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Hong Kong crash out of World Twenty20

The nightmare run continues with a second successive defeat in the group stage, this time losing by seven wickets to Afghanistan

PUBLISHED : Wednesday, 19 March, 2014, 12:47am
UPDATED : Wednesday, 19 March, 2014, 12:47am

Hong Kong's dream of rubbing shoulders with the big boys of world cricket is over.

Their nightmare run at the ICC World Twenty20 tournament continued as they slipped to their second successive defeat in the group stage, losing by seven wickets to Afghanistan on Tuesday.

"We have not held up our end of the bargain," said a crushed Hong Kong head coach Charlie Burke, referring to the fact that associate countries had to make the most of the limited opportunities that came their way to feature on the world stage.

We just didn't perform anywhere near to what we are capable of. We didn't do our basics well once again under pressure
Hong Kong head coach Charlie Burke

"We just didn't perform anywhere near to what we are capable of," Burke said. "We didn't do our basics well once again under pressure."

Hong Kong failed to defend a modest total of 153 for eight, and made it easier for their opponents in the run chase, missing two dolly catches, both from top scorer Mohammed Shahzad, as well as an easy run-out which enabled Afghanistan to set the foundation for victory with two overs to spare.

"We were about 20 runs short of a competitive total and then our fielding was poor. It is inexcusable to drop someone like that who then goes on to make a big score," said Burke.

Afghanistan opener Shahzad made the most of his reprieves. He scored 68, the highest score made by an Afghan in a run chase on the international stage, perhaps underlining the fact that Hong Kong failed to apply pressure on fragile opponents.

The burly right-hander gave his first chance when on 24 he skied Haseeb Amjad to long-on where Aizaz Khan missed a sitter. In the previous over, Irfan Ahmed, fielding at mid-wicket, missed the easiest of run-outs when he failed to hit the wicket at the bowler's end from less than a metre away, giving batsman Asghar Stanikzai a let-off.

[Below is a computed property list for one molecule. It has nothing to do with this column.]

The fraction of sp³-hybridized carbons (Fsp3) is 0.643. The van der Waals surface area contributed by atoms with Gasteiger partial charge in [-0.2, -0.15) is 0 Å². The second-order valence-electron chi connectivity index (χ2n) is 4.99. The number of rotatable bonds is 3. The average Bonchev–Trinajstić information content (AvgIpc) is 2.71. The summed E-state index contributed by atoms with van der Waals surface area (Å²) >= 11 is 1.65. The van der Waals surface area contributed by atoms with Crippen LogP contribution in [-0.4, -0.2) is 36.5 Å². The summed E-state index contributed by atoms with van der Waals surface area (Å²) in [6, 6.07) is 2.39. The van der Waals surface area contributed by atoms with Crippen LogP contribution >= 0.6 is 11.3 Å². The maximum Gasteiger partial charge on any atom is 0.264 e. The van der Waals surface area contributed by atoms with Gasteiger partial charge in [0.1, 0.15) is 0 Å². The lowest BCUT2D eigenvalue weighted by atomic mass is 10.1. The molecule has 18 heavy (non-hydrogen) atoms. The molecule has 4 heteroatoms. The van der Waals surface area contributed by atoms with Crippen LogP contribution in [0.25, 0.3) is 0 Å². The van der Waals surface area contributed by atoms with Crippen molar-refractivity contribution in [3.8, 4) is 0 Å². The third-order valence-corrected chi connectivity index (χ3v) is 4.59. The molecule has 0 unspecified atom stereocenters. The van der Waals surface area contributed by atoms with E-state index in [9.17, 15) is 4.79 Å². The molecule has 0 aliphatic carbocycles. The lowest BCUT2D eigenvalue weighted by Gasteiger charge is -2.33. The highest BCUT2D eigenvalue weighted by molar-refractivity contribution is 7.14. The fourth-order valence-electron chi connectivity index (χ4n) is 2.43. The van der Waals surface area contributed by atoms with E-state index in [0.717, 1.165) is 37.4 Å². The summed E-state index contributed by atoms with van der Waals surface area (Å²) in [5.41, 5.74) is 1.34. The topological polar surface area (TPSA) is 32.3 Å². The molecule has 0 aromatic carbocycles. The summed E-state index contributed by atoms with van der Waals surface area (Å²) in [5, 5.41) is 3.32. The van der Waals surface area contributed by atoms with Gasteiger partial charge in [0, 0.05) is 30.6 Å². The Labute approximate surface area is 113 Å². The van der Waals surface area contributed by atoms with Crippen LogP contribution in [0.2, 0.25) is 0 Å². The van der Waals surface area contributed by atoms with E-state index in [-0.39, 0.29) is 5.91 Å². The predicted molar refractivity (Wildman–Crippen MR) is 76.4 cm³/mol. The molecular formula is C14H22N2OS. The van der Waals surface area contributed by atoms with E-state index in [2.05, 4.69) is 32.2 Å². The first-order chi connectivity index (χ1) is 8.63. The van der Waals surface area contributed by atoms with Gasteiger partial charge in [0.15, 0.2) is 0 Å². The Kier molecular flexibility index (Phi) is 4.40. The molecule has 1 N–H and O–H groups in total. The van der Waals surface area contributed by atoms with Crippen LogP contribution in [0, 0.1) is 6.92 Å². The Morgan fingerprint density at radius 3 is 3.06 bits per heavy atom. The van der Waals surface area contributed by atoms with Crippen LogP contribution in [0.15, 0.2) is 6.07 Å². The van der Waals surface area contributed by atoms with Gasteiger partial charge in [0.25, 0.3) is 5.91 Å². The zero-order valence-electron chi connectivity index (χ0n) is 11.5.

Those misses proved costly as Hong Kong lost momentum to allow Afghanistan, buoyed by two half-century partnerships for the second and third wicket, to easily chase down Hong Kong's total.

Skipper Jamie Atkinson had won the toss for the second time in a row and this time opted to bat. But once again Hong Kong got off to the worst possible start when opener Irfan was out for his second successive golden duck, bowled off the first ball by left-arm quick Shapoor Zadran.

"It is unfortunate that Irfan has been at the receiving end of two very good balls at the start of both our innings in this tournament," Burke said. "Irfan is crucial in our batting plans and that was a crucial dismissal."

Yet, it was a better batting performance than the dismal 69 all out against Nepal two days ago, but Hong Kong was still left ruing the fact that they could not capitalise on a good start given by the top order - skipper Jamie Atkinson (31), Waqas Barkat (32) and Mark Chapman (38) which had lifted the total to 102 for three in the 13th over.

At this stage a total of 170 or 180 was looking good but Hong Kong's much-vaunted big-hitters all failed to get going as they limped to 153. Munir Dar, banned from bowling but included in the side simply due to his prowess at finding the boundary failed in his first appearance at the tournament.

Babar Hayat and Nizakat Khan briefly flattered, hitting a four and a six respectively but were both dismissed before they reached double figures. Tanwir Afzal hit a six and a four off successive balls but was out going for another big hit.

"We batted well for the first 10 overs but we didn't have any set batsmen who hung around," said Burke, referring to Waqas and Chapman who were both out to tired shots after they had figured in a 60-run partnership for the third wicket.

In their run chase, Afghanistan still needed 35 runs with four overs left, but Aizaz Khan went for 24 runs in the 17th over with Shafiqullah Shafiq taking a liking to his medium-fast bowling by hitting him for three sixes to signal the end for Hong Kong.